KeywordsStore location -- Arizona -- Arizona Strip.
Service industries -- Arizona -- Arizona Strip.
Market surveys -- Arizona -- Arizona Strip.
Arizona Strip (Ariz.) -- Economic conditions.
MetadataShow full item record
PublisherThe University of Arizona.
RightsCopyright © is held by the author. Digital access to this material is made possible by the University Libraries, University of Arizona. Further transmission, reproduction or presentation (such as public display or performance) of protected items is prohibited except with permission of the author.
Degree ProgramGeography and Area Development
Degree GrantorUniversity of Arizona
Showing items related by title, author, creator and subject.
Soil Erosion and Sediment Control on the Reclaimed Coal Mine Lands of the Semi-arid SouthwestVerma, Tika R.; Thames, John L.; Mills, John E.; School of Renewable Natural Resources, University of Arizona, Tucson (Arizona-Nevada Academy of Science, 1977-04-16)Extensive disturbances are expected during the remainder of this century due to strip mining in the semi-arid West. Reclamation and revegetation of these disturbed areas is a slow process, primarily due to dry and harsh climatic conditions. Erosion and sediment losses are high. Monitoring of the soil erosion process is a crucial step in planning for a long lasting and stable rehabilitation of these disturbed areas. Erosion plots have been laid out to collect data for the Universal Soil Loss Equation for estimating soil loss from recontoured coal mine spoils. Effectiveness of different cultural and mechanical treatments for erosion control is also being evaluated. Since large-scale coal mining operation has just begun on the Black Mesa, preliminary data could be very effective and useful in Watershed Management planning.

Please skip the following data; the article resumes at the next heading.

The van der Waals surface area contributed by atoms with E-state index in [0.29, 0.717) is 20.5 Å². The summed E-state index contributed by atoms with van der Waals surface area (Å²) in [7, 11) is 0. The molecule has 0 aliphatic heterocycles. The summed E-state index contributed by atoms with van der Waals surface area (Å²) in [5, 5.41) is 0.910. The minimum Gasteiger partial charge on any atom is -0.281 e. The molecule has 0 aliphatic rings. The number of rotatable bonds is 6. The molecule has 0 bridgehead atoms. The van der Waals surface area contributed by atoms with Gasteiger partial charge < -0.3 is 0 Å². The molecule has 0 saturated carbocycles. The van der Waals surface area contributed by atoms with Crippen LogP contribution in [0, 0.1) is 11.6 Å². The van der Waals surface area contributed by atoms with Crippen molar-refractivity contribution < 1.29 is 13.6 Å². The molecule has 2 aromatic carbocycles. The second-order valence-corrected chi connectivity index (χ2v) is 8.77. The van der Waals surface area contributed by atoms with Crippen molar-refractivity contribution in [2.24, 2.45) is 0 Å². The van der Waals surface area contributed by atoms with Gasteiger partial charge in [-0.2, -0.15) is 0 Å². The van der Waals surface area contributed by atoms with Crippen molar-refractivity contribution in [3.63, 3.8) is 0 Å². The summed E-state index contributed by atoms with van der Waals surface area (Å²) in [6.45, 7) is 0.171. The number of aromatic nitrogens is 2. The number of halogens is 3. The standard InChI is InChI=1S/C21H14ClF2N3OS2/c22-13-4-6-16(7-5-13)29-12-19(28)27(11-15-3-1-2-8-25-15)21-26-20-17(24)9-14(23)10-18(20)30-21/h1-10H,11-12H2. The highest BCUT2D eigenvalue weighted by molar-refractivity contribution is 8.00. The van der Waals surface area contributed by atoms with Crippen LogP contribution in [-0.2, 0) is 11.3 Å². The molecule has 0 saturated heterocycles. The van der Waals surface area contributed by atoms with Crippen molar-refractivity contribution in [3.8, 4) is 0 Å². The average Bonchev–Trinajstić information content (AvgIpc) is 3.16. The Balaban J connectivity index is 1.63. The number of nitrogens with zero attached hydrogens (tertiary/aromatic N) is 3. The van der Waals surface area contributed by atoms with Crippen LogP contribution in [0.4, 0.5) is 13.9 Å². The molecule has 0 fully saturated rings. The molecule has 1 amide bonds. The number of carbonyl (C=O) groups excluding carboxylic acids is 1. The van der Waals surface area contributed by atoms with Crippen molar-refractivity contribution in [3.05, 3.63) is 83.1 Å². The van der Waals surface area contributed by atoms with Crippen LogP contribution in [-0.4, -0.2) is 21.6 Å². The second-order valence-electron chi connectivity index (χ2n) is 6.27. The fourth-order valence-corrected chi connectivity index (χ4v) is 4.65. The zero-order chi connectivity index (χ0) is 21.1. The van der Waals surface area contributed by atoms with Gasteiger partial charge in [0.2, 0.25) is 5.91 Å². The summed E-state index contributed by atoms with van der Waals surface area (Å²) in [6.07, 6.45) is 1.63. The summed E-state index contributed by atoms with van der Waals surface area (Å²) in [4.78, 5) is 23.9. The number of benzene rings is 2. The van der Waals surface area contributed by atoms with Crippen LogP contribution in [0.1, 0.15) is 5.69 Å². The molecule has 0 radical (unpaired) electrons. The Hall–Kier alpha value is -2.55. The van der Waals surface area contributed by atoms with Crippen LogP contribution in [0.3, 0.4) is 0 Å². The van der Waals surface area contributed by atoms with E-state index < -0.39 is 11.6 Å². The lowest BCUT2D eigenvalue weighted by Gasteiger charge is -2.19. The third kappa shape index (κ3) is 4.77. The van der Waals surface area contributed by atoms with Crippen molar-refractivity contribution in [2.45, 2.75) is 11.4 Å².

The Effect of Development on Groundwater in the Parker StripEverett, L. G.; Schultz, T. R.; Department of Hydrology and Water Resources, University of Arizona, Tucson, Arizona (Arizona-Nevada Academy of Science, 1974-04-20)The 14.6 miles of the Colorado River bounded by Parker Dam and Headgate Rock Dam has been referred to as the Parker Strip. This river reach has become a high use recreation area during the past decade with 4,000 permanent residents and as many as 120,000 water enthusiasts on long weekends. The riparian area of the river is heavily clustered with mobile homes, marinas and public beaches. The means of sewage disposal is exclusively via septic tanks. Recent surveys by the Environmental Protection Agency, Arizona State Department of Public Health and the University of Arizona have localized surface water bacteria levels that may indicate a developing groundwater problem. The geohydrology of the area indicates that the septic tanks are located in Post -Pliocene Colorado River deposits. The deposits are quite thin and relatively narrow. Since the deposits are locally derived sands and gravels, the horizontal hydraulic conductivities are such that a relatively short flow time to the river may result. Intensive evaluation of the degradation of the water quality in these deposits is needed to determine if the ground water supply was jeopardized by septic tank systems.